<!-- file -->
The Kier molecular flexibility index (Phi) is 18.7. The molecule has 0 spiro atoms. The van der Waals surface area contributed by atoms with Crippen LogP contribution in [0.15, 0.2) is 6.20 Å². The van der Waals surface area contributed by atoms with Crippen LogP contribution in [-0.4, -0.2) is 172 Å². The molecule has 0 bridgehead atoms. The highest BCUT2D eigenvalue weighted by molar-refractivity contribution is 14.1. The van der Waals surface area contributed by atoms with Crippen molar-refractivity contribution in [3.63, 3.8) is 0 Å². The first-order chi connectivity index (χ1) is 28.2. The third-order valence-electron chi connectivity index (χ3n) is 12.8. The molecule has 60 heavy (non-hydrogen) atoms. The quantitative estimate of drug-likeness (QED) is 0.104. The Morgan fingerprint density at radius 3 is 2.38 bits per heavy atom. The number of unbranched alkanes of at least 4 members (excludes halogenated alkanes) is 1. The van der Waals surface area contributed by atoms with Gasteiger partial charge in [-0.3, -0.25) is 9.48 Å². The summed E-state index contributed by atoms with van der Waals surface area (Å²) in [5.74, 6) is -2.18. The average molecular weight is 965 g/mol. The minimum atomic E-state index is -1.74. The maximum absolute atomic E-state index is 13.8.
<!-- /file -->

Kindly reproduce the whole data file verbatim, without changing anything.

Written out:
The Kier molecular flexibility index (Phi) is 18.7. The molecule has 0 spiro atoms. The van der Waals surface area contributed by atoms with Crippen LogP contribution in [0.15, 0.2) is 6.20 Å². The van der Waals surface area contributed by atoms with Crippen LogP contribution in [-0.4, -0.2) is 172 Å². The molecule has 0 bridgehead atoms. The highest BCUT2D eigenvalue weighted by molar-refractivity contribution is 14.1. The van der Waals surface area contributed by atoms with Crippen molar-refractivity contribution in [3.63, 3.8) is 0 Å². The first-order chi connectivity index (χ1) is 28.2. The third-order valence-electron chi connectivity index (χ3n) is 12.8. The molecule has 60 heavy (non-hydrogen) atoms. The quantitative estimate of drug-likeness (QED) is 0.104. The Morgan fingerprint density at radius 3 is 2.38 bits per heavy atom. The number of unbranched alkanes of at least 4 members (excludes halogenated alkanes) is 1. The van der Waals surface area contributed by atoms with Gasteiger partial charge in [-0.3, -0.25) is 9.48 Å². The summed E-state index contributed by atoms with van der Waals surface area (Å²) in [5.74, 6) is -2.18. The average molecular weight is 965 g/mol. The minimum atomic E-state index is -1.74. The maximum absolute atomic E-state index is 13.8.